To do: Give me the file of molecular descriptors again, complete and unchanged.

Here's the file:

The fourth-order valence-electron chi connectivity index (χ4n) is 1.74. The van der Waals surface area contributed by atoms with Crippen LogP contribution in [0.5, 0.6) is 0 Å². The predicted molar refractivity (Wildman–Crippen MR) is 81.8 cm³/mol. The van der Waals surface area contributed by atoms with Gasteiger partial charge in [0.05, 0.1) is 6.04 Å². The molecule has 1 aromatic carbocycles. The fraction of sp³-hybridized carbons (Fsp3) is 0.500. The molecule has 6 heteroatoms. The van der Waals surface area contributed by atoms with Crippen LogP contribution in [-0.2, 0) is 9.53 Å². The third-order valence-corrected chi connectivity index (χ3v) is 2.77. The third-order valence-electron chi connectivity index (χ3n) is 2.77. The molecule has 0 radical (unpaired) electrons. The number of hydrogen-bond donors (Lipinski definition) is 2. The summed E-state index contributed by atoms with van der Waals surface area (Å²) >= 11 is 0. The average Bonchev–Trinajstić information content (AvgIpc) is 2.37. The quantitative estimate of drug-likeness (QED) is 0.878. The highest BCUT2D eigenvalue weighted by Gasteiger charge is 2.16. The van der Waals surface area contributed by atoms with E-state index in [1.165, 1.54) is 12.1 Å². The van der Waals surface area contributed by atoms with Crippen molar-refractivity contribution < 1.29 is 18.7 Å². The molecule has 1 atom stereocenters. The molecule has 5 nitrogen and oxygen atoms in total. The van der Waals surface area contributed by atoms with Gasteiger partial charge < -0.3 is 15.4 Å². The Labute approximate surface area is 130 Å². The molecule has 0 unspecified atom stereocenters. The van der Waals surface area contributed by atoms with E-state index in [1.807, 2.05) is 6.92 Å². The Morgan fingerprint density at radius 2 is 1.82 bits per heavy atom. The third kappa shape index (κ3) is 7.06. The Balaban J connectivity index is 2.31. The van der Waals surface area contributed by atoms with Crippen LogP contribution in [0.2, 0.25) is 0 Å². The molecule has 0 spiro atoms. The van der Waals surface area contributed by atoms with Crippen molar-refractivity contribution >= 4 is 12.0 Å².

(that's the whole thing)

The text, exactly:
The fourth-order valence-electron chi connectivity index (χ4n) is 1.74. The van der Waals surface area contributed by atoms with Crippen LogP contribution in [0.5, 0.6) is 0 Å². The predicted molar refractivity (Wildman–Crippen MR) is 81.8 cm³/mol. The van der Waals surface area contributed by atoms with Gasteiger partial charge in [0.05, 0.1) is 6.04 Å². The molecule has 1 aromatic carbocycles. The fraction of sp³-hybridized carbons (Fsp3) is 0.500. The molecule has 6 heteroatoms. The van der Waals surface area contributed by atoms with Crippen LogP contribution in [-0.2, 0) is 9.53 Å². The third-order valence-corrected chi connectivity index (χ3v) is 2.77. The third-order valence-electron chi connectivity index (χ3n) is 2.77. The molecule has 0 radical (unpaired) electrons. The number of hydrogen-bond donors (Lipinski definition) is 2. The summed E-state index contributed by atoms with van der Waals surface area (Å²) >= 11 is 0. The average Bonchev–Trinajstić information content (AvgIpc) is 2.37. The quantitative estimate of drug-likeness (QED) is 0.878. The highest BCUT2D eigenvalue weighted by Gasteiger charge is 2.16. The van der Waals surface area contributed by atoms with E-state index in [1.165, 1.54) is 12.1 Å². The van der Waals surface area contributed by atoms with Crippen molar-refractivity contribution < 1.29 is 18.7 Å². The molecule has 1 atom stereocenters. The molecule has 5 nitrogen and oxygen atoms in total. The van der Waals surface area contributed by atoms with Gasteiger partial charge < -0.3 is 15.4 Å². The Labute approximate surface area is 130 Å². The molecule has 0 unspecified atom stereocenters. The van der Waals surface area contributed by atoms with E-state index in [1.807, 2.05) is 6.92 Å². The Morgan fingerprint density at radius 2 is 1.82 bits per heavy atom. The third kappa shape index (κ3) is 7.06. The Balaban J connectivity index is 2.31. The van der Waals surface area contributed by atoms with Crippen LogP contribution in [0.2, 0.25) is 0 Å². The molecule has 0 spiro atoms. The van der Waals surface area contributed by atoms with Crippen molar-refractivity contribution >= 4 is 12.0 Å².